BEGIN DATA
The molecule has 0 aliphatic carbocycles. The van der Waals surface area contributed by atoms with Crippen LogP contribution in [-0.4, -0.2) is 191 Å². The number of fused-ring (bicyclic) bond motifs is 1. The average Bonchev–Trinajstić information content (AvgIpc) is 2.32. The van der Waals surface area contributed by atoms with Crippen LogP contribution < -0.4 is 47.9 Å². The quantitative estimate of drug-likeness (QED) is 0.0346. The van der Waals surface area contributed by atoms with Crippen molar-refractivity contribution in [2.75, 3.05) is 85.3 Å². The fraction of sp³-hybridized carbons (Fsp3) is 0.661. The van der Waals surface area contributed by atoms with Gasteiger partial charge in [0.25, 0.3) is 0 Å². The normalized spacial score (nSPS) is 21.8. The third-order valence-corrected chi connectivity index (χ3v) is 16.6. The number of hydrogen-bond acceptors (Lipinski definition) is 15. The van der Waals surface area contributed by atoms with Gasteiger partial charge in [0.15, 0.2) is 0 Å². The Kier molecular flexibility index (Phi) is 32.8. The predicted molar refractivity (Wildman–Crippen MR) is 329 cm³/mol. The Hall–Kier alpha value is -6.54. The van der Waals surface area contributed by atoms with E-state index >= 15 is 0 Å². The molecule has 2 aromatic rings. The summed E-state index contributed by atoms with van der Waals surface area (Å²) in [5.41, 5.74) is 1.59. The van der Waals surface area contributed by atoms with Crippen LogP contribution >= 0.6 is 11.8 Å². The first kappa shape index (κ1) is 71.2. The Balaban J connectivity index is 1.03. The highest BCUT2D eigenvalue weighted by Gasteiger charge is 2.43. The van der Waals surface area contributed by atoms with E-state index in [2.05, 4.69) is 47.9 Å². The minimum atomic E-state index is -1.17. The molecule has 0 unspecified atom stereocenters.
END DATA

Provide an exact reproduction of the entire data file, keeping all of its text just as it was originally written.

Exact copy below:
The molecule has 0 aliphatic carbocycles. The van der Waals surface area contributed by atoms with Crippen LogP contribution in [-0.4, -0.2) is 191 Å². The number of fused-ring (bicyclic) bond motifs is 1. The average Bonchev–Trinajstić information content (AvgIpc) is 2.32. The van der Waals surface area contributed by atoms with Crippen LogP contribution < -0.4 is 47.9 Å². The quantitative estimate of drug-likeness (QED) is 0.0346. The van der Waals surface area contributed by atoms with Crippen molar-refractivity contribution in [2.75, 3.05) is 85.3 Å². The fraction of sp³-hybridized carbons (Fsp3) is 0.661. The van der Waals surface area contributed by atoms with Gasteiger partial charge in [0.25, 0.3) is 0 Å². The normalized spacial score (nSPS) is 21.8. The third-order valence-corrected chi connectivity index (χ3v) is 16.6. The number of hydrogen-bond acceptors (Lipinski definition) is 15. The van der Waals surface area contributed by atoms with Gasteiger partial charge in [0.15, 0.2) is 0 Å². The Kier molecular flexibility index (Phi) is 32.8. The predicted molar refractivity (Wildman–Crippen MR) is 329 cm³/mol. The Hall–Kier alpha value is -6.54. The van der Waals surface area contributed by atoms with E-state index >= 15 is 0 Å². The molecule has 2 aromatic rings. The summed E-state index contributed by atoms with van der Waals surface area (Å²) in [5.41, 5.74) is 1.59. The van der Waals surface area contributed by atoms with Crippen LogP contribution >= 0.6 is 11.8 Å². The first kappa shape index (κ1) is 71.2. The Balaban J connectivity index is 1.03. The highest BCUT2D eigenvalue weighted by Gasteiger charge is 2.43. The van der Waals surface area contributed by atoms with E-state index in [2.05, 4.69) is 47.9 Å². The minimum atomic E-state index is -1.17. The molecule has 0 unspecified atom stereocenters.